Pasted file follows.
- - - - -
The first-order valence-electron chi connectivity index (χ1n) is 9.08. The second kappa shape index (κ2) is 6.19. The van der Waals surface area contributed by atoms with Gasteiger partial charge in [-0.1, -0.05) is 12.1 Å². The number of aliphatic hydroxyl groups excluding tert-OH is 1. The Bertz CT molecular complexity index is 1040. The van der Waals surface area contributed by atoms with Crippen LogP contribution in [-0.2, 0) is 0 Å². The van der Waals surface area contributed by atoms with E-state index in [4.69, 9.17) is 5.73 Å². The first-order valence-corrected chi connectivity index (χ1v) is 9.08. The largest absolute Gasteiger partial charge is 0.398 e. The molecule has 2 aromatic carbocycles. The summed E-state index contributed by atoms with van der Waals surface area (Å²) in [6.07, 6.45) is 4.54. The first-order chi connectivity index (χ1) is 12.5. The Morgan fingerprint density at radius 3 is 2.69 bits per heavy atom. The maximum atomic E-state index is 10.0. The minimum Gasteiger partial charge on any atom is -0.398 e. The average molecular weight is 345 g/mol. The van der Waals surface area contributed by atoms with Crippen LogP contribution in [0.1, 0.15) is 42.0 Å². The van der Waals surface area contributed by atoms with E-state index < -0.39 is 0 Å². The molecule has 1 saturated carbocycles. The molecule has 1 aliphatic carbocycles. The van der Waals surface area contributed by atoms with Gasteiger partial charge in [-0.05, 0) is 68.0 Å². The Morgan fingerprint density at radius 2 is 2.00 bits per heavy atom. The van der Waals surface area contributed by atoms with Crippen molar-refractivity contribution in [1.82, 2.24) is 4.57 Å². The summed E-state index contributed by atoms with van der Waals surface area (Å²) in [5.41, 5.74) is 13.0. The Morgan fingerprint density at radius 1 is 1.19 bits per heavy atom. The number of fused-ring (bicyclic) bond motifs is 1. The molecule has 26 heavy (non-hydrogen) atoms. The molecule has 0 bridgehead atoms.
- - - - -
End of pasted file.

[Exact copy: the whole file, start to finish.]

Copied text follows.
The first-order valence-electron chi connectivity index (χ1n) is 9.08. The second kappa shape index (κ2) is 6.19. The van der Waals surface area contributed by atoms with Gasteiger partial charge in [-0.1, -0.05) is 12.1 Å². The number of aliphatic hydroxyl groups excluding tert-OH is 1. The Bertz CT molecular complexity index is 1040. The van der Waals surface area contributed by atoms with Crippen LogP contribution in [-0.2, 0) is 0 Å². The van der Waals surface area contributed by atoms with E-state index in [4.69, 9.17) is 5.73 Å². The first-order valence-corrected chi connectivity index (χ1v) is 9.08. The largest absolute Gasteiger partial charge is 0.398 e. The molecule has 2 aromatic carbocycles. The summed E-state index contributed by atoms with van der Waals surface area (Å²) in [6.07, 6.45) is 4.54. The first-order chi connectivity index (χ1) is 12.5. The Morgan fingerprint density at radius 3 is 2.69 bits per heavy atom. The maximum atomic E-state index is 10.0. The minimum Gasteiger partial charge on any atom is -0.398 e. The average molecular weight is 345 g/mol. The van der Waals surface area contributed by atoms with Crippen LogP contribution in [0.1, 0.15) is 42.0 Å². The van der Waals surface area contributed by atoms with E-state index < -0.39 is 0 Å². The molecule has 1 saturated carbocycles. The molecule has 1 aliphatic carbocycles. The van der Waals surface area contributed by atoms with Gasteiger partial charge in [-0.05, 0) is 68.0 Å². The Morgan fingerprint density at radius 2 is 2.00 bits per heavy atom. The van der Waals surface area contributed by atoms with Crippen molar-refractivity contribution in [1.82, 2.24) is 4.57 Å². The summed E-state index contributed by atoms with van der Waals surface area (Å²) in [5.41, 5.74) is 13.0. The Morgan fingerprint density at radius 1 is 1.19 bits per heavy atom. The number of fused-ring (bicyclic) bond motifs is 1. The molecule has 26 heavy (non-hydrogen) atoms. The molecule has 0 bridgehead atoms.